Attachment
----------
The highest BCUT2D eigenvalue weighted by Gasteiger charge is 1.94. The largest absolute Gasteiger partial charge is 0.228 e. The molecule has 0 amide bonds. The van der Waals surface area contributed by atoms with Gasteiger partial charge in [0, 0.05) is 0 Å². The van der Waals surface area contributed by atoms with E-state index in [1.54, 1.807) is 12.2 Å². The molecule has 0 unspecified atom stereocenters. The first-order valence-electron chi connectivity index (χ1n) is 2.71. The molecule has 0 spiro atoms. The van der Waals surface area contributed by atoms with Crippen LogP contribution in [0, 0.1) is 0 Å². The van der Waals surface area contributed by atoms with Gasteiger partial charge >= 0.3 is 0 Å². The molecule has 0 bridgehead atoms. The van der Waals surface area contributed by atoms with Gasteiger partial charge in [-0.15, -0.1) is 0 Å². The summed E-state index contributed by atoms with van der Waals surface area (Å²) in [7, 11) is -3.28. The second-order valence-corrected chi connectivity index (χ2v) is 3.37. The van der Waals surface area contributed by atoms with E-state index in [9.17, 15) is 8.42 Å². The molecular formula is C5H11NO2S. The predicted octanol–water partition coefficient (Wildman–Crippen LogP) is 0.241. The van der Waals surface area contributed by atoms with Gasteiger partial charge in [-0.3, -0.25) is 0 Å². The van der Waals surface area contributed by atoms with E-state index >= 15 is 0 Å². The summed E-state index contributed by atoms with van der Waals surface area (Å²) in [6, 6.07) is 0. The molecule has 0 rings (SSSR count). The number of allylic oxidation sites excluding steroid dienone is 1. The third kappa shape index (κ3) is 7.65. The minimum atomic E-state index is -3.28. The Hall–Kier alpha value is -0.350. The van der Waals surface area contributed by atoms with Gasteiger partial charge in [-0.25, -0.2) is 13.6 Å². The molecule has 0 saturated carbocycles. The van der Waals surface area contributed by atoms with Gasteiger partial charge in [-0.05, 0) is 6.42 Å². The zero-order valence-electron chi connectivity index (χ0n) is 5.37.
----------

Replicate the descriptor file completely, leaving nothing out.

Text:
The highest BCUT2D eigenvalue weighted by Gasteiger charge is 1.94. The largest absolute Gasteiger partial charge is 0.228 e. The molecule has 0 amide bonds. The van der Waals surface area contributed by atoms with Gasteiger partial charge in [0, 0.05) is 0 Å². The van der Waals surface area contributed by atoms with E-state index in [1.54, 1.807) is 12.2 Å². The molecule has 0 unspecified atom stereocenters. The first-order valence-electron chi connectivity index (χ1n) is 2.71. The molecule has 0 spiro atoms. The van der Waals surface area contributed by atoms with Crippen LogP contribution in [0, 0.1) is 0 Å². The van der Waals surface area contributed by atoms with Gasteiger partial charge >= 0.3 is 0 Å². The molecule has 0 bridgehead atoms. The van der Waals surface area contributed by atoms with Gasteiger partial charge in [-0.15, -0.1) is 0 Å². The summed E-state index contributed by atoms with van der Waals surface area (Å²) in [7, 11) is -3.28. The second-order valence-corrected chi connectivity index (χ2v) is 3.37. The van der Waals surface area contributed by atoms with E-state index in [9.17, 15) is 8.42 Å². The molecular formula is C5H11NO2S. The predicted octanol–water partition coefficient (Wildman–Crippen LogP) is 0.241. The van der Waals surface area contributed by atoms with Gasteiger partial charge in [-0.3, -0.25) is 0 Å². The van der Waals surface area contributed by atoms with E-state index >= 15 is 0 Å². The summed E-state index contributed by atoms with van der Waals surface area (Å²) in [6, 6.07) is 0. The molecule has 0 rings (SSSR count). The number of allylic oxidation sites excluding steroid dienone is 1. The third kappa shape index (κ3) is 7.65. The minimum atomic E-state index is -3.28. The Hall–Kier alpha value is -0.350. The van der Waals surface area contributed by atoms with Gasteiger partial charge in [-0.25, -0.2) is 13.6 Å². The molecule has 0 saturated carbocycles. The van der Waals surface area contributed by atoms with Gasteiger partial charge in [-0.05, 0) is 6.42 Å². The zero-order valence-electron chi connectivity index (χ0n) is 5.37.